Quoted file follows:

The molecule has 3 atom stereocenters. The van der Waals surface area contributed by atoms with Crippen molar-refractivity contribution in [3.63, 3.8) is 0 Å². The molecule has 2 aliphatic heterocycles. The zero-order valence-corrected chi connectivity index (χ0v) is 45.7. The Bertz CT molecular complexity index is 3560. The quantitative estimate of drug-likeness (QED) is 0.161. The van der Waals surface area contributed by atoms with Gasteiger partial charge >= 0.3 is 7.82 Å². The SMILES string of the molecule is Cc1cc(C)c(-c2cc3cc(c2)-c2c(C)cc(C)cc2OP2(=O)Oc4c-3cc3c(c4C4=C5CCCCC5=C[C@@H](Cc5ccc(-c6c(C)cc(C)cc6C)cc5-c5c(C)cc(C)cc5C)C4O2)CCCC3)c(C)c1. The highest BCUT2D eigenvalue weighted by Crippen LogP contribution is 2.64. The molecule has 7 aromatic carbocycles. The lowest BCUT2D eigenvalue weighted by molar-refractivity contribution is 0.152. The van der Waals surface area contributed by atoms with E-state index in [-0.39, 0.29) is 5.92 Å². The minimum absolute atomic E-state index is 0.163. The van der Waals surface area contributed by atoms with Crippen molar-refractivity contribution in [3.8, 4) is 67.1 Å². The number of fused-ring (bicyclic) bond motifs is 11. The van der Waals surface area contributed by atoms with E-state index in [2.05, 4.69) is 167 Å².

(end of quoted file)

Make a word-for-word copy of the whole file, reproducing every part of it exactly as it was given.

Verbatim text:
The molecule has 3 atom stereocenters. The van der Waals surface area contributed by atoms with Crippen molar-refractivity contribution in [3.63, 3.8) is 0 Å². The molecule has 2 aliphatic heterocycles. The zero-order valence-corrected chi connectivity index (χ0v) is 45.7. The Bertz CT molecular complexity index is 3560. The quantitative estimate of drug-likeness (QED) is 0.161. The van der Waals surface area contributed by atoms with Gasteiger partial charge >= 0.3 is 7.82 Å². The SMILES string of the molecule is Cc1cc(C)c(-c2cc3cc(c2)-c2c(C)cc(C)cc2OP2(=O)Oc4c-3cc3c(c4C4=C5CCCCC5=C[C@@H](Cc5ccc(-c6c(C)cc(C)cc6C)cc5-c5c(C)cc(C)cc5C)C4O2)CCCC3)c(C)c1. The highest BCUT2D eigenvalue weighted by Crippen LogP contribution is 2.64. The molecule has 7 aromatic carbocycles. The lowest BCUT2D eigenvalue weighted by molar-refractivity contribution is 0.152. The van der Waals surface area contributed by atoms with E-state index in [-0.39, 0.29) is 5.92 Å². The minimum absolute atomic E-state index is 0.163. The van der Waals surface area contributed by atoms with Crippen molar-refractivity contribution in [3.8, 4) is 67.1 Å². The number of fused-ring (bicyclic) bond motifs is 11. The van der Waals surface area contributed by atoms with E-state index in [2.05, 4.69) is 167 Å².